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J Pers Soc Psychol. 2009 Feb;96(2):249-64. doi: 10.1037/a0013264.

When dreaming is believing: the (motivated) interpretation of dreams.

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1
Department of Social and Decision Sciences, Carnegie Mellon University, Pittsburgh, PA 15213, USA. morewedge@cmu.edu

Abstract

This research investigated laypeople's interpretation of their dreams. Participants from both Eastern and Western cultures believed that dreams contain hidden truths (Study 1) and considered dreams to provide more meaningful information about the world than similar waking thoughts (Studies 2 and 3). The meaningfulness attributed to specific dreams, however, was moderated by the extent to which the content of those dreams accorded with participants' preexisting beliefs--from the theories they endorsed to attitudes toward acquaintances, relationships with friends, and faith in God (Studies 3-6). Finally, dream content influenced judgment: Participants reported greater affection for a friend after considering a dream in which a friend protected rather than betrayed them (Study 5) and were equally reluctant to fly after dreaming or learning of a plane crash (Studies 2 and 3). Together, these results suggest that people engage in motivated interpretation of their dreams and that these interpretations impact their everyday lives.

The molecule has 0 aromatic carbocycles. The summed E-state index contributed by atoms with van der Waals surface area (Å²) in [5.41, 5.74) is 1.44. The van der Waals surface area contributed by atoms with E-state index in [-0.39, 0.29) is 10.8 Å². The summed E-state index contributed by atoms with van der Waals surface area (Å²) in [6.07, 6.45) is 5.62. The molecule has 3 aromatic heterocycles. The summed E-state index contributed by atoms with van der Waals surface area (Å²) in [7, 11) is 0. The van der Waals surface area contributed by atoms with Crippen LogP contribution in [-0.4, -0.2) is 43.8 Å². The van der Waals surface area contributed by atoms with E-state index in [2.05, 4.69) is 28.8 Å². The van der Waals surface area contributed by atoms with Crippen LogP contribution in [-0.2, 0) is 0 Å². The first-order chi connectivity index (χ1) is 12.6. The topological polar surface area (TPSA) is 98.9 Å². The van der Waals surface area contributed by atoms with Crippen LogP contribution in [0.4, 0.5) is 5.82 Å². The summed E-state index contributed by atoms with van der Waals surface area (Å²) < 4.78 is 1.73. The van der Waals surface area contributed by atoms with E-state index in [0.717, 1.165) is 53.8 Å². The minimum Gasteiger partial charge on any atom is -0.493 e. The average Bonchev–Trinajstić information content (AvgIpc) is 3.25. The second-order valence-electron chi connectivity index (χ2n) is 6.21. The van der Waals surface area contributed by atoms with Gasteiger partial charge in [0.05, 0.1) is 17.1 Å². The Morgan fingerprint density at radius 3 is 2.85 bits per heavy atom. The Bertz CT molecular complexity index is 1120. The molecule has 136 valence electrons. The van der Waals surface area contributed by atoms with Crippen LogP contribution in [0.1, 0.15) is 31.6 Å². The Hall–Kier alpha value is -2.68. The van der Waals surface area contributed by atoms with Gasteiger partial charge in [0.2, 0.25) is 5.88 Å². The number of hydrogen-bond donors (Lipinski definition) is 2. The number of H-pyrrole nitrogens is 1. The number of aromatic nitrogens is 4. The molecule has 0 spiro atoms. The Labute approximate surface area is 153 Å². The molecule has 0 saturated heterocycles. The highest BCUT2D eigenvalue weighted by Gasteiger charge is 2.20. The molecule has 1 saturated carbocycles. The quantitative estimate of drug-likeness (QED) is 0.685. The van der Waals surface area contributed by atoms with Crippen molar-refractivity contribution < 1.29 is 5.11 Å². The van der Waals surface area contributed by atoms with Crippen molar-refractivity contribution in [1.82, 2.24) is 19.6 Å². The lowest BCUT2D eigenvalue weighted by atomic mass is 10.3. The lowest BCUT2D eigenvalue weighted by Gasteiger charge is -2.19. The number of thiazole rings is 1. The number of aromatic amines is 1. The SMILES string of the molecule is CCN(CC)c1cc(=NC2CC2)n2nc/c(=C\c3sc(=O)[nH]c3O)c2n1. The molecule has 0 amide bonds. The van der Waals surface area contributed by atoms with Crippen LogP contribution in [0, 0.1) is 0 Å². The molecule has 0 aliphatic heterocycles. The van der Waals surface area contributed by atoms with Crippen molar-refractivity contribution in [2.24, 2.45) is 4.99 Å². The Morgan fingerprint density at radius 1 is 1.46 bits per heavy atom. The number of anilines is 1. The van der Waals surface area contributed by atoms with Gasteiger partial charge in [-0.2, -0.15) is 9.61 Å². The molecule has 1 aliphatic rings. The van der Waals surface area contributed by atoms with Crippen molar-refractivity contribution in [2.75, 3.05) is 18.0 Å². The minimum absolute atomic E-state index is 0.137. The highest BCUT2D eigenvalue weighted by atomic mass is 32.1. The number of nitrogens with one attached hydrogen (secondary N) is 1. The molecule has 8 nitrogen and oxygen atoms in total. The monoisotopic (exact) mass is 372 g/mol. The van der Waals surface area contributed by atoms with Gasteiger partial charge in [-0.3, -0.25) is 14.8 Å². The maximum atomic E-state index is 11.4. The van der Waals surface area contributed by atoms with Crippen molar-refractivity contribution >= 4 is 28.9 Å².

PMID:
19159131
DOI:
10.1037/a0013264
[Indexed for MEDLINE]
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